Is Netanyahu free to form whatever government he wants.
By Ted Belman
Israelis voted 65 mandates for the Right Block and 44 mandates for he Left Bloc excluding the Arab parties. Netanyahu has been asked to form a government. Is he entitled to ignore the voter’s desire for a government on the right as opposed to a centrist government otherwise known as a unity government?
Feiglin thinks not. He calls a Unity Government a “bullet to democracy’s head”
Likud dark-horse Moshe Feiglin on Sunday slammed party Chairman Benjamin Netanyahu’s calls to Kadima and the Labor Party to join him in a unity government, describing the move as fatal to the democratic process. “It is perfectly clear to me that what Netanyahu is most afraid of is actually fulfilling the voters’ choice for a right-wing government,” said Feiglin, whose Jewish Leadership Movement was maneuvered off the party’s Knesset roster.
“This is a grave matter. I find that the entire concept of a unity government to be equivalent to a bullet to democracy’s head.” He said that such a process circumvented the popular will: “We have never seen a unity government in the United States and the only time the United Kingdom had one was during World War II. A unity government is like a business cartel, and in the business world, you go to jail for that.”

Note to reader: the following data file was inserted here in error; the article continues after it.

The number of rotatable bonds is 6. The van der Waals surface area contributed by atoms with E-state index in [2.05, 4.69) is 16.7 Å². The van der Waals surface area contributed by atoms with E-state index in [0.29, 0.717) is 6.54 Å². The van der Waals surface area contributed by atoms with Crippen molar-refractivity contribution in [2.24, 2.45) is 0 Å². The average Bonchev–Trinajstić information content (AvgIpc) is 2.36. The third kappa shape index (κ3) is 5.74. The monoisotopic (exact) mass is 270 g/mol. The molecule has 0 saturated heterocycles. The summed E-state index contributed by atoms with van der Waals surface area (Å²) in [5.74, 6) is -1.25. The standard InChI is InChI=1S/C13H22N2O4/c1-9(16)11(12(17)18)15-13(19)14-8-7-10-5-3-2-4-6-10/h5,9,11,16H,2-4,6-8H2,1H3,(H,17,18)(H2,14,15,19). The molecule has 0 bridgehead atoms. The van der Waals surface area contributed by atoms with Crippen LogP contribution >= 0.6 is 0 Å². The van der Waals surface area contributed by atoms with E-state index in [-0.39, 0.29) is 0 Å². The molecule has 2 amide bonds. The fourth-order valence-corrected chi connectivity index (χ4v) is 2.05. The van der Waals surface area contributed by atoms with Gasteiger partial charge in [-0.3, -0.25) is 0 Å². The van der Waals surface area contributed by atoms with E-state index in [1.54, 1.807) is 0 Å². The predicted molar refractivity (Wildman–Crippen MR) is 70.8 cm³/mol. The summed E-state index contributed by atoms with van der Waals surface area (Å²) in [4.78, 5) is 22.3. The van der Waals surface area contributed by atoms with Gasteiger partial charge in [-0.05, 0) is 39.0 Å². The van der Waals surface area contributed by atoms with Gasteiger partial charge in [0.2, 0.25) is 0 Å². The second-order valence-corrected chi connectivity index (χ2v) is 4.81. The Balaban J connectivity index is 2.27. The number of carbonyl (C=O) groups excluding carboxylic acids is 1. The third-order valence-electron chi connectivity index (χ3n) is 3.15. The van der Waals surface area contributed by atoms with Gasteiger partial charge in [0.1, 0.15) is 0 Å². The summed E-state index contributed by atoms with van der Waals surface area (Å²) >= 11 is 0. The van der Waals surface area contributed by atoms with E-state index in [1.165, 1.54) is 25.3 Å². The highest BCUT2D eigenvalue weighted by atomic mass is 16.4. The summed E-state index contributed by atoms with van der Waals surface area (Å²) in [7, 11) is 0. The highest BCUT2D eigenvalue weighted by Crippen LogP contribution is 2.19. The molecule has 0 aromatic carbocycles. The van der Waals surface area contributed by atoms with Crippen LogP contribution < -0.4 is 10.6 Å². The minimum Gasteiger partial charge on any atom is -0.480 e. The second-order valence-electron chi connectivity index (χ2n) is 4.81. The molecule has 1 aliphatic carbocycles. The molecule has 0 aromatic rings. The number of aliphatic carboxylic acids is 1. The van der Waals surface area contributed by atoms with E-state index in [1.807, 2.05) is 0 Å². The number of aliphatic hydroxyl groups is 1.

“For some reason, cartels are allowed in the world of ideologies and they call them ‘unity.’ The big parties join forces and render the market forces null and void. The fact the people are willing to sterilize democracy is very grave.” He noted that something comparable would have been unthinkable if Kadima had the ability to form a left-of-center bloc: “I keep asking myself, what would have happened if (Kadima Chairwoman Tzipi) Livni would have been able to generate a 65-mandate majority. Would she be courting Netanyahu?”
“The Right has a problem: On one hand – it has an absolute majority, but on the other hand, its ruling party doesn’t want to be synonymous with the Right. These elections have seen the Right win and the Likud lose. This way,” he added, “even if Netanyahu is able to have Livni join his government, it would be a short-lived one and it would mean dispensing with the rightist parties, which currently give him the basis to negotiate with Kadima. This entire thing is very flimsy.”
On the other hand, Netanyahu was tasked with forming the government and not the Right Block. But still Israelis voted for certain policies and Netanyahu would be betraying not only their desire but also the endorsement they gave him to get Peres’ nod.